The Committee should have promoted an informed debate on the matter but it kept its deliberations secret, ostensibly to encourage frank discussion and unanimity. The Committee assigned only a 40 days period to receive over 800 recommendations from the general public. It is unclear how many of these were incorporated; however, opinions of all stakeholders should have been solicited three months before the Amendments. The Committee’s claim of strengthening the Federation, through joint supervision of federal resources, through a revamped Council of Common Interest (CCI), is a travesty, since the Centre has been further marginalized by empowering the CCI over vital federal subjects.

Most democracies allow two 5 years terms for heads of governments; however, this restriction has been removed in Pakistan, which negates the true spirit of democracy. Provincial elites now handle large funds with minimal oversight. The Centre’s power to impose Governor’s rule in a province has been radically reduced, even on account of very poor governance, civil unrest, gross mismanagement, and endemic corruption and even internal disturbance that is outside the power of a provincial government. Central planning on any subject in provincial domain will now be tough and the provinces can even disregard the standardized national educational curricula, to reflect their parochial or political beliefs therein. This could be dangerously divisive.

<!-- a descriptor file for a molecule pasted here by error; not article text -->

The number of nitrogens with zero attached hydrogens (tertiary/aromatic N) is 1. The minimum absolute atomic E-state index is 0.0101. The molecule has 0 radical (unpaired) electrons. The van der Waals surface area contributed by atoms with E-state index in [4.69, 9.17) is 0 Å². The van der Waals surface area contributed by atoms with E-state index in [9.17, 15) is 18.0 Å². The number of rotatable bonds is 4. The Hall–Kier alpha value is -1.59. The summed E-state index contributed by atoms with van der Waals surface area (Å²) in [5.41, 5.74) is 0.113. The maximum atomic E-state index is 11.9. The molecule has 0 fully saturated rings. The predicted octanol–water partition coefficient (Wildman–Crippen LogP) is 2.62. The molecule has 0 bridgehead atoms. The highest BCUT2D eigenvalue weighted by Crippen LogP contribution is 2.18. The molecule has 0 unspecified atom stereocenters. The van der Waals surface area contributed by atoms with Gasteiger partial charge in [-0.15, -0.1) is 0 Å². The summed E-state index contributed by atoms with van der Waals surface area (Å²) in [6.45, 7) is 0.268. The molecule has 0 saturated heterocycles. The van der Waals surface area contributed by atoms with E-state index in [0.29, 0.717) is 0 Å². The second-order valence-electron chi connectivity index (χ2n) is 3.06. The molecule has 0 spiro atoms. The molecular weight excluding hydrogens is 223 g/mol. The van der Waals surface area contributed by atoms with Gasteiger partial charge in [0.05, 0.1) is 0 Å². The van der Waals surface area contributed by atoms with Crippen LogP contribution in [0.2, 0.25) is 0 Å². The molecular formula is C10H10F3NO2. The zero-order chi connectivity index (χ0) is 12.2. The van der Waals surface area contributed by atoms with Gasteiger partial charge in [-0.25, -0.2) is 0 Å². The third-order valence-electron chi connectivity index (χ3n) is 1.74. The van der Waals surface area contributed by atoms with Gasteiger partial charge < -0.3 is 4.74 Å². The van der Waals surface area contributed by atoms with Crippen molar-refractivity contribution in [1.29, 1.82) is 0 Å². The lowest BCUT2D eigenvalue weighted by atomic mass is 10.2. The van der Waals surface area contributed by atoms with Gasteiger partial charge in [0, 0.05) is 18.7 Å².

Drugs regulation is now a provincial subject but they lack the capacity for this. Senator Wasim Sajjad, another member of the PC suggested an amendment to disallow elections of a person from multiple seats at the same time, as it imposes many by-elections at crucial moments later, but this was also ignored. The 18 Amendment was clearly made in a haste (385 working hours) without exercising due diligence. The former CJP had therefore astutely observed on 4 Jan that ‘— it was difficult for the court to interpret the Amendment in the absence of parliamentary debate on it’. As debate is a substantial ingredient of democracy, the lack of it on this crucial Amendment is appalling indeed. The equation between the Centre and the provinces ought to be urgently rebalanced. For the sake of the country and itself, the Federal Government must provisionally resolve these grave concerns through the CCI. Simultaneously it must engage with like-minded parties to strike out the perfidious clauses of this Amendment, either through Parliament, judicial interpretation or a national referendum under Article 48(6) of Constitution.
— The writer, a retired Lt Gen, is former President of National Defence University, Islamabad.